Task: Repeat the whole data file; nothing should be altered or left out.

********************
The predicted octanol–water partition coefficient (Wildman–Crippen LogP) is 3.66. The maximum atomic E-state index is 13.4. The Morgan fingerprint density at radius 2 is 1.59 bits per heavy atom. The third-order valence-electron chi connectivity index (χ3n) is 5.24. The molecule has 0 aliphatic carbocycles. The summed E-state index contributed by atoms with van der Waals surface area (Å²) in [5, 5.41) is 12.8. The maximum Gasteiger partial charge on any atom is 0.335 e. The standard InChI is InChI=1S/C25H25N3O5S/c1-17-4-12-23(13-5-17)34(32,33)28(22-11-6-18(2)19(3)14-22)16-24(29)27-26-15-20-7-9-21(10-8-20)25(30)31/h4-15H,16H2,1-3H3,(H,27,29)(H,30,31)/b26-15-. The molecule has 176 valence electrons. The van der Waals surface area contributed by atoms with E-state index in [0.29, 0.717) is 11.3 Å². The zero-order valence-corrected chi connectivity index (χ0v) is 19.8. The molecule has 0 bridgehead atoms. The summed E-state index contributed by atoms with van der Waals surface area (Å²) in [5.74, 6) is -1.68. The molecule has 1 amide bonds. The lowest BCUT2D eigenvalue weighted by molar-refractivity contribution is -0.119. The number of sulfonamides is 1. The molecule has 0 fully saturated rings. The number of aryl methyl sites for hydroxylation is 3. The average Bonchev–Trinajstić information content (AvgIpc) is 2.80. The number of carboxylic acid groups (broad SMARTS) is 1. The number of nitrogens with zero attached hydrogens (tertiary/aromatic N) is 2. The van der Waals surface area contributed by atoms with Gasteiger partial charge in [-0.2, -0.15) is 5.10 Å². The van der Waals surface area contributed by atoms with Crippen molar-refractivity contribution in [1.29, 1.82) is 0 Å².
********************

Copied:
The predicted octanol–water partition coefficient (Wildman–Crippen LogP) is 3.66. The maximum atomic E-state index is 13.4. The Morgan fingerprint density at radius 2 is 1.59 bits per heavy atom. The third-order valence-electron chi connectivity index (χ3n) is 5.24. The molecule has 0 aliphatic carbocycles. The summed E-state index contributed by atoms with van der Waals surface area (Å²) in [5, 5.41) is 12.8. The maximum Gasteiger partial charge on any atom is 0.335 e. The standard InChI is InChI=1S/C25H25N3O5S/c1-17-4-12-23(13-5-17)34(32,33)28(22-11-6-18(2)19(3)14-22)16-24(29)27-26-15-20-7-9-21(10-8-20)25(30)31/h4-15H,16H2,1-3H3,(H,27,29)(H,30,31)/b26-15-. The molecule has 176 valence electrons. The van der Waals surface area contributed by atoms with E-state index in [0.29, 0.717) is 11.3 Å². The zero-order valence-corrected chi connectivity index (χ0v) is 19.8. The molecule has 0 bridgehead atoms. The summed E-state index contributed by atoms with van der Waals surface area (Å²) in [5.74, 6) is -1.68. The molecule has 1 amide bonds. The lowest BCUT2D eigenvalue weighted by molar-refractivity contribution is -0.119. The number of sulfonamides is 1. The molecule has 0 fully saturated rings. The number of aryl methyl sites for hydroxylation is 3. The average Bonchev–Trinajstić information content (AvgIpc) is 2.80. The number of carboxylic acid groups (broad SMARTS) is 1. The number of nitrogens with zero attached hydrogens (tertiary/aromatic N) is 2. The van der Waals surface area contributed by atoms with Gasteiger partial charge in [-0.2, -0.15) is 5.10 Å². The van der Waals surface area contributed by atoms with Crippen molar-refractivity contribution in [1.29, 1.82) is 0 Å².